Cross party MPs call on Chancellor to throw hospitality a VAT lifeline

Chancellor Jeremy Hunt (Pic: Stefan Rousseau/PA)

CHANCELLOR Jeremy Hunt must use his imminent Budget to cut the VAT rate for UK hospitality businesses down to 5%.

Following on from a Westminster Hall debate chaired by Stirling MP Alyn Smith, a cross party group of MPs this week signed a letter to Hunt strongly supporting an immediate VAT cut to help local businesses survive these ‘strained economic times’.

The cross party call came as the UK officially tipped into recession, with the Office for National Statistics announcing that UK GDP fell 0.3% in the three months to December, undercut by a collapse in retail sales in the run-up to Christmas.

Against that background, Smith said that Hunt must ‘rise to the occasion, and act now’ to cut VAT for hospitality from 20% to 5%.

“We all have businesses in our constituencies who tell us this initiative could be a lifeline,” said Smith. “I would urge colleagues from across the House to back this sensible measure, and get behind our much loved and under threat hospitality businesses.

Alyn Smith MP, in The City Walls pub, Stirling

“Our pubs, restaurants, hotels and cafes all play a huge role in our communities – they keep our high streets busy, they’re community hubs, they give us a sense of place and purpose. Times are especially tough for them at the moment, and with economic woes mounting it is imperative the Chancellor acts swiftly to stem the loss of otherwise viable businesses.”

The MPs’ letter points out that ‘a VAT cut would be proportionate, clean, easy to administer and an effective way to directly boost the bottom line’ of under threat hospitality businesses’.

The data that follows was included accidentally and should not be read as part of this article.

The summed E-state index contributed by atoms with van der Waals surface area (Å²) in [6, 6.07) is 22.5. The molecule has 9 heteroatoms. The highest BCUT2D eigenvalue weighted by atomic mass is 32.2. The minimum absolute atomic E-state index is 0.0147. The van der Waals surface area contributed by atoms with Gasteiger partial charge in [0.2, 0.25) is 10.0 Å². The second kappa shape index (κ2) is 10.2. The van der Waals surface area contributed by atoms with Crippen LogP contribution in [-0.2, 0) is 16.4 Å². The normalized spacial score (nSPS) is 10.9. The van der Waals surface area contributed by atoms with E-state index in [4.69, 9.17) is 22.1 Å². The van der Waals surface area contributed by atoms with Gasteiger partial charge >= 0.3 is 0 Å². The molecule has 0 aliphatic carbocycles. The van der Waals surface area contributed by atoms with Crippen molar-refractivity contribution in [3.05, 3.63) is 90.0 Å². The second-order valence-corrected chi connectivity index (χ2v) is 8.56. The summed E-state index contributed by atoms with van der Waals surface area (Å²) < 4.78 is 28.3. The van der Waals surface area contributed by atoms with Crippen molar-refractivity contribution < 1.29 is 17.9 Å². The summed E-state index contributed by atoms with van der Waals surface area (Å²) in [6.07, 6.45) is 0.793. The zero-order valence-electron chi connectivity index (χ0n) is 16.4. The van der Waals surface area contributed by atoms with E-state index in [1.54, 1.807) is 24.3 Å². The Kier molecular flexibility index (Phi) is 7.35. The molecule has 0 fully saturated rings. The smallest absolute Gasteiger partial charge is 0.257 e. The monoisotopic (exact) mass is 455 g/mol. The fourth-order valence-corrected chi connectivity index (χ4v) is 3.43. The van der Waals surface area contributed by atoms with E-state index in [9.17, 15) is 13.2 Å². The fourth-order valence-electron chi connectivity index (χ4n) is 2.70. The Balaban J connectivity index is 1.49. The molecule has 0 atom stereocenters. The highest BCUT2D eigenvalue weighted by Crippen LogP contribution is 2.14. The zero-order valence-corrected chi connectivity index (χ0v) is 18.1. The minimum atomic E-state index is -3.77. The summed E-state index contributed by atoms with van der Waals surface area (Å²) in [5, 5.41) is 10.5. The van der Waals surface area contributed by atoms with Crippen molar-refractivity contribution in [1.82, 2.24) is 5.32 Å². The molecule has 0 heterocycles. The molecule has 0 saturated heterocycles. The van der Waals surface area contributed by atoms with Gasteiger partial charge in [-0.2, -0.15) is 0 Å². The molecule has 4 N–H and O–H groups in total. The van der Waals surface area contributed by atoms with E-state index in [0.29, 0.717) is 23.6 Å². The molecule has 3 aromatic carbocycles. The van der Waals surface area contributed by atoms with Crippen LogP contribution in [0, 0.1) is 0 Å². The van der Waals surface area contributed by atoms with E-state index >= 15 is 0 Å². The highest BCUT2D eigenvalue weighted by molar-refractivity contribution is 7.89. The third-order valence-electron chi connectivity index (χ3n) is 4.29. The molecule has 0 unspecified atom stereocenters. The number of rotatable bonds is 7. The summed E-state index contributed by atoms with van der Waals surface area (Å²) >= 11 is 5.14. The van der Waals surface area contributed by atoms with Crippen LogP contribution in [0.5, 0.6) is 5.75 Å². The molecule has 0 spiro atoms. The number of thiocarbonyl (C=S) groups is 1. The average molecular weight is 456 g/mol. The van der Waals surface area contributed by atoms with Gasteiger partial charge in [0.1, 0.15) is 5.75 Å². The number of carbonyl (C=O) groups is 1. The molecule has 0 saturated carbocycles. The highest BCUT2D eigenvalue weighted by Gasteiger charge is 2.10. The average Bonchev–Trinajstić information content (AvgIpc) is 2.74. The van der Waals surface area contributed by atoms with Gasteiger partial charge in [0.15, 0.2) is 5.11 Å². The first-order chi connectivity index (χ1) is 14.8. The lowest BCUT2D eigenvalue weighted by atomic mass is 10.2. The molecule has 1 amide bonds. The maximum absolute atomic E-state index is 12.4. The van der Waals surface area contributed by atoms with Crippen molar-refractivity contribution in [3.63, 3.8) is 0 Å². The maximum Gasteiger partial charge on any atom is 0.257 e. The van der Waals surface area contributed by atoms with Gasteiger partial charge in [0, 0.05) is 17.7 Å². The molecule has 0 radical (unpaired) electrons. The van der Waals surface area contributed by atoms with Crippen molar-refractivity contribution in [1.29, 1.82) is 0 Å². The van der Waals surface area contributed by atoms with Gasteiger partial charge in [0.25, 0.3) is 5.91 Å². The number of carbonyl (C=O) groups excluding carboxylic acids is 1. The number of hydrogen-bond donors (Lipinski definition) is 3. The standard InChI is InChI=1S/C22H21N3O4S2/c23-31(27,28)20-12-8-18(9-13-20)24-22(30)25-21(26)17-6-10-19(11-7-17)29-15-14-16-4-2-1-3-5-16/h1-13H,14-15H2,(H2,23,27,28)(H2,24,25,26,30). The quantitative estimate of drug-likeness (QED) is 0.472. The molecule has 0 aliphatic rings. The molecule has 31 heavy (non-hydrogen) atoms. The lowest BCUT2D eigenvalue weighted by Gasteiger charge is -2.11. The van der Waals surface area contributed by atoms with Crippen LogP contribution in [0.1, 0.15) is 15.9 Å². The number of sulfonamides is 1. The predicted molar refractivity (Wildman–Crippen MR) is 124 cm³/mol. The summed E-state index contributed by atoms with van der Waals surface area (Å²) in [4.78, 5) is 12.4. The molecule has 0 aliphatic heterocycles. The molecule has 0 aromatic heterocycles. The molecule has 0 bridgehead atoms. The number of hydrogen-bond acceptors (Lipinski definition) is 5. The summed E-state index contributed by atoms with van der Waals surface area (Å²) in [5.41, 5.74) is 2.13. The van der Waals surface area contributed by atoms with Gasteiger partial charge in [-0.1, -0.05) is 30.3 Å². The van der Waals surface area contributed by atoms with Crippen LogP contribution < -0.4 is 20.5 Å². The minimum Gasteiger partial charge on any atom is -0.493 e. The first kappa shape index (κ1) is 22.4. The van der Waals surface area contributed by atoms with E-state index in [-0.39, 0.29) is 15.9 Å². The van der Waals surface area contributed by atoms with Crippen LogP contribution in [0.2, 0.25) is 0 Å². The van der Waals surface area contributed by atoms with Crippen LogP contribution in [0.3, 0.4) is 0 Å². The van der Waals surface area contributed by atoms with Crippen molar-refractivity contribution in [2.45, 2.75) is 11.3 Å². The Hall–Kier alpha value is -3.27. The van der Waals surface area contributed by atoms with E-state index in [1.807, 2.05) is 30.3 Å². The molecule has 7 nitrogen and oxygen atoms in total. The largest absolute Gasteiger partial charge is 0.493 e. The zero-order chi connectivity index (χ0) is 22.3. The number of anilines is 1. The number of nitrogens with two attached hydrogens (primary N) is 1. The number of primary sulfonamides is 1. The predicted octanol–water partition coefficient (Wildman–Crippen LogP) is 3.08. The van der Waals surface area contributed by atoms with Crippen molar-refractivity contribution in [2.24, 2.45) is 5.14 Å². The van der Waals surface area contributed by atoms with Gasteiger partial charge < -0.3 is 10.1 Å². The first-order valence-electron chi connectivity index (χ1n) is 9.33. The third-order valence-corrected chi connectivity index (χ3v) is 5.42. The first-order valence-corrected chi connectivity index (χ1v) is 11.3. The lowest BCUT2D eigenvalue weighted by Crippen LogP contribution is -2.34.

“It would not require any complex bureaucracy and administration as a new grant scheme would, it would simply tax less, relative to the turnover of the business,” noted the MPs.

“As has been expressed to you on previous occasions, the hospitality trade is in big trouble – inflation, scarcity and cost of labour, skills shortages, energy and other input costs are all creating a uniquely challenging trading environment.

“They need help now and a cut in their VAT rate would work wonders as well as bring the UK’s VAT rate in line with other European countries.”

The cross party letter added that the cut’s political supporters were open to the idea of ‘a threshold, perhaps by turnover or employee headcount’ to target the support still further to smaller local businesses, if the Chancellor could or would not apply the measure across the board.

“We keenly appreciate that the economic situation is challenging, and that every pound is a prisoner. But the consequences, social as well as economic, of losing as many hospitality businesses as we fear are at grave risk, represent nothing less than a death knell for many rural communities, as well as empty streets in our towns and cities.

“Although we come from different political parties, we will work with anyone to support these businesses, and hope that you will consider afresh our proposal.”

The politicians who signed the VAT cut letter were: Alyn Smith MP, Richard Thomson MP, Tobias Ellwood MP, John Nicolson MP, Angela Crawley MP, Pete Wishart MP, Philippa Whitford MP, Gavin Newlands MP, Stuart McDonald MP, Amy Callaghan MP, Stewart Hosie MP, Alan Brown MP, Anne McLaughlin MP, Ian Blackford MP, Stewart McDonald MP, Allan Dorans MP, Martyn Day MP, Douglas Chapman MP, Tommy Sheppard MP, Deidre Brock MP, and Patricia Gibson MP.